• Requires the Secretary of Defense to develop a comprehensive policy on the prevention of suicide among service members.
  • Authorizes the Secretary of Defense to authorize a military or DOD civilian health professional or commanding officer to inquire if a service member plans to acquire or already possesses a weapon if the health professional or commanding officer has reasonable grounds to believe that the service member is at risk for suicide or causing harm to others.
  • Requires the Secretary of the Army to study resilience programs of the Army.

Military Pay and Compensation

  • Authorizes $135.8 billion for military personnel, including costs of pay, allowances, bonuses, death benefits, and permanent change of station moves.
  • Authorizes a 1.7 percent across-the-board pay raise for all members of the uniformed services, consistent with the President’s request.
  • Reauthorizes over 30 types of bonuses and special pays aimed at encouraging enlistment, reenlistment, and continued service by active-duty and reserve component military personnel.
  • Establishes the Military Compensation and Retirement Modernization Commission to review elements of military compensation and retirement benefits to ensure the long-term viability of the All-Volunteer Force, enable a high quality of life for military families, and to modernize and achieve sustainability of the compensation and retirement systems, while grandfathering the retired pay of current service members and retirees.
  • Extends authority to provide temporary increases in the rate of basic allowance for housing in areas impacted by natural disasters or experiencing a sudden influx of personnel.
  • Authorizes certain uniformed service members in a pay grade below E-6, who are assigned to sea duty, and who are married to another uniformed service member, to receive a basic allowance for housing (BAH) in circumstances where they currently do not qualify.
  • Clarifies that the BAH for a member of a reserve component performing active guard and reserve duty shall be based on their permanent duty station even when they are deployed, and that such members retain BAH rate protection so long as the member remains on active duty without a break in active service.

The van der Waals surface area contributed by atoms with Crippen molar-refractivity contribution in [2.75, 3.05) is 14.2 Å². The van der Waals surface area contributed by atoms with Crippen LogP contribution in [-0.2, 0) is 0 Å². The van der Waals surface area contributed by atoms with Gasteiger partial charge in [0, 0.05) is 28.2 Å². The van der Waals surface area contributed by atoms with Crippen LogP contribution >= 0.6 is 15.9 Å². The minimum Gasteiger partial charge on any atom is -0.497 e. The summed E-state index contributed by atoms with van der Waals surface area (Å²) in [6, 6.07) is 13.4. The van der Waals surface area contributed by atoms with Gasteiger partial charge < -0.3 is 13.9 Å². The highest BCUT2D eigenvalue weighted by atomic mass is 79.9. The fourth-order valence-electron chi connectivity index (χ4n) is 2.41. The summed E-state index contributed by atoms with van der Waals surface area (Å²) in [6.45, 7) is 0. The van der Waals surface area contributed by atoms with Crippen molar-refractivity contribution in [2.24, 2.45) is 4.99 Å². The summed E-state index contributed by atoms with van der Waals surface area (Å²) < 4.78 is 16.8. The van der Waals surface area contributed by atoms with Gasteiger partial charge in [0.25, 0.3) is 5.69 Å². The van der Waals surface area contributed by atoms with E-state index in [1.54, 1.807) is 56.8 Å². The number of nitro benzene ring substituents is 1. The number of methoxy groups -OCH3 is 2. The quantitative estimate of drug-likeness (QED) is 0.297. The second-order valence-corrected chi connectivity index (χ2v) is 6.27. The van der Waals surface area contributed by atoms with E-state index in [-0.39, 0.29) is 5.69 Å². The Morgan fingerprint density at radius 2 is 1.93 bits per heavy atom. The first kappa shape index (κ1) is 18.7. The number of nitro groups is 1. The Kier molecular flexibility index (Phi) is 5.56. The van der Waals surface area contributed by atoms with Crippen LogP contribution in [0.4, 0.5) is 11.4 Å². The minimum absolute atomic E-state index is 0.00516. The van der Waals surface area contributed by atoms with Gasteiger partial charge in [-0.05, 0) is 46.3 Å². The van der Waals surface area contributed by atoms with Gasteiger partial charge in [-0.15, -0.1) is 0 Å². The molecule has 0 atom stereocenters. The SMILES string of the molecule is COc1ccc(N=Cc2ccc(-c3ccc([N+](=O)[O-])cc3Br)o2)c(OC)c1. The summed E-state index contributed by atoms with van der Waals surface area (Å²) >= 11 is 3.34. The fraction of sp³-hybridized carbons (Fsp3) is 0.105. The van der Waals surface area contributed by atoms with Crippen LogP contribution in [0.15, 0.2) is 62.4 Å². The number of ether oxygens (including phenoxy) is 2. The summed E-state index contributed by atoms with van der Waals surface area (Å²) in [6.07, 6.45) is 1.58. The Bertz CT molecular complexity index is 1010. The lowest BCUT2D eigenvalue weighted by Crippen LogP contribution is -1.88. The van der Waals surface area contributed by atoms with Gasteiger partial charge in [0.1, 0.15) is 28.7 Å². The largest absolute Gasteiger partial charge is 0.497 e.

• Requires the Secretary of Defense to pay eligible individuals $200 per day for days earned under the Post-Deployment/Mobilization Respite Absence (PDMRA) program, when the individuals were unable to use those days due to government error, as determined by a board for the correction of military records or other process determined by the Secretary concerned.
  • Authorizes the payment of travel and transportation allowances for certain members of the Selected Reserve, their dependents, and household effects when the member is involuntarily separated due to force structure reductions between October 1, 2012, and December 31, 2018, and fills a critical vacancy in another unit of the Selected Reserve that is at least 150 miles from the member’s residence.
  • Codifies the authority of the Secretary of Defense to establish a program to provide transportation to active and reserve component members, retirees, and dependents on Department of Defense aircraft on a space-available basis beginning January 1, 2014 or such earlier date as the Secretary determines pursuant to regulation.
  • Extends through December 31, 2018, the authority for service members involuntarily separated from military service to continue to use commissary and exchange stores during the 2 year period following separation.
  • Reinstates authority to permit service members who are involuntarily separated from military service to continue to reside, along with their families, in military family housing provided or leased by the Department of Defense for up to 180 days following the date of such separation.
  • Amends the authority to pay transitional compensation to victims of dependent abuse to include children who were carried during pregnancy at the time of a dependent abuse offense within the program and to clarify that spouses and dependents who are not residing with the service member at the time of such abuse offenses are eligible for the compensation.